The term “Lissamphibia” (“smooth amphibian”) is used to name current amphibians and it’s useful to tell them apart from the rest of fossil amphibians, while the term Amphibia (“double life” referring to the aquatic larval stage of most species), is used to name all tetrapods except the amniotes (reptiles, birds and mammals).

Most authors consider lissamphibians a monophyletic group (a group which includes all the descendants of a common ancestor) which includes the different groups of modern amphibians. The main characteristics of this group are:

Dermal characteristics

  • Smooth, scaleless, permeable skin that allows gas exchange (both pulmonary and cutaneous respiration) and the absorption of water (most amphibians usually do not need to drink water). This makes them susceptible to skin infections like the one from the Batrachocytrium dendrobatidis fungus.
FrogSkinSection through frog skin by Jon Houseman. A: Mucous gland, B: Chromophore, C: Granular poison gland, D: Connective tissue, E: Stratum corneum, F: Transition zone, G: Epidermis, and H: Dermis.
  • Two types of skin glands: mucous (the majority, to maintain humidity) and granular (less numerous, secrete toxins of different intensity).

Skeletal characteristics

  • Pedicellate and bicuspid teeth.
teethPhoto of pedicellate teeth, in which the crown and base are made of dentine and are separated by a narrow layer of uncalcified dentine.
  • A pair of occipital condyles.
  • Short, stiff ribs not encircling the body.
  • Four digits on the front limbs and five digits on the hind limbs.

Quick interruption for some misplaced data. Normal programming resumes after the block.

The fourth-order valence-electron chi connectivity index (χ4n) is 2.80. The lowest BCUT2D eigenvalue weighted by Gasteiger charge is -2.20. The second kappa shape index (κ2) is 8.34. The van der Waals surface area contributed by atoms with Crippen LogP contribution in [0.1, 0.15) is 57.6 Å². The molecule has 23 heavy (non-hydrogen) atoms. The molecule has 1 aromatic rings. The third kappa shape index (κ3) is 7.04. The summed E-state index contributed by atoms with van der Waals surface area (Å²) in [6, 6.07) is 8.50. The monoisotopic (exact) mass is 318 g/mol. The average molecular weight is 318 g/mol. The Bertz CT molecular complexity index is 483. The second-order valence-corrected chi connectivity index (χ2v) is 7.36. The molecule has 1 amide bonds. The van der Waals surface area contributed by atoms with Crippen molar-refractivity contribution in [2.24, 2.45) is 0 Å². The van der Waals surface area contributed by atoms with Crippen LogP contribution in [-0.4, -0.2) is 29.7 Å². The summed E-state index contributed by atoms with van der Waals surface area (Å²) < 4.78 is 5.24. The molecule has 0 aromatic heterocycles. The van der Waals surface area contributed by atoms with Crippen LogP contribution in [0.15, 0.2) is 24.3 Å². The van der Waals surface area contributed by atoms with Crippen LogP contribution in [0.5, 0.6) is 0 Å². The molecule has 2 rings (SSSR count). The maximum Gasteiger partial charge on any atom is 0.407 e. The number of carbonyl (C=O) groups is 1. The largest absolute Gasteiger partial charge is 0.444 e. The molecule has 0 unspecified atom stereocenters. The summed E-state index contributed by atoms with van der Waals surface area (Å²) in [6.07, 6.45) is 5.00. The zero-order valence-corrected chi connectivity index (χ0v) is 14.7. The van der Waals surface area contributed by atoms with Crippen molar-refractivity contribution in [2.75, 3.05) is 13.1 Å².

10050622254_8cffbfb0e4_oSkeleton of giant salamander in which we can see some of the characteristics of lissamphibians. Photo by Graham Smith.

Auditory characteristics

  • Papilla amphibiorum, a group of specialized cells in the inner ear which allow them to hear low frequency sounds.
  • Stapes-operculum complex which are in contact with the auditory capsule, improve reception of aerial and seismic waves.

Other characteristics

  • Fat bodies associated with gonads.
  • Presence of green rods in the visual cells (these allow the perception of more colours).
  • Presence of a muscle elevator of the eye (called levator bulbi).
  • Forced-pump ventilation system (their short ribs do not allow pulmonary ventilation, so they pump the air through their mouth).
Two_stroke_buccal_pumpingExplicative diagram about buccal ventilation in lissamphibians, by Mokele.

TAXONOMY AND EVOLUTIONARY THEORIES

Nowadays only three living amphibian orders persist: the order Salientia or Anura (which includes frogs and toads), the order Caudata or Urodela (salamanders and newts) and the order Gymnophiona or Apoda (caecilians). The second name of each order refers to the current species and their recent ancestors, while the first name refers to the whole order since the separation of each order.

There are two hypotheses regarding the relationships between the three orders. The most accepted both by anatomic and molecular analyses is that Salientia and Caudata are grouped together into the clade Batrachia, while the other one is that Caudata and Gymnophiona together form the clade Procera.

Batrachia proceraTwo hypothetical evolutionary trees by Marcello Ruta & Michael I. Coates (2007), showing the Batrachia and Procera hypotheses on the relationships between Salientia (S), Caudata (C) and Gymnophiona (G).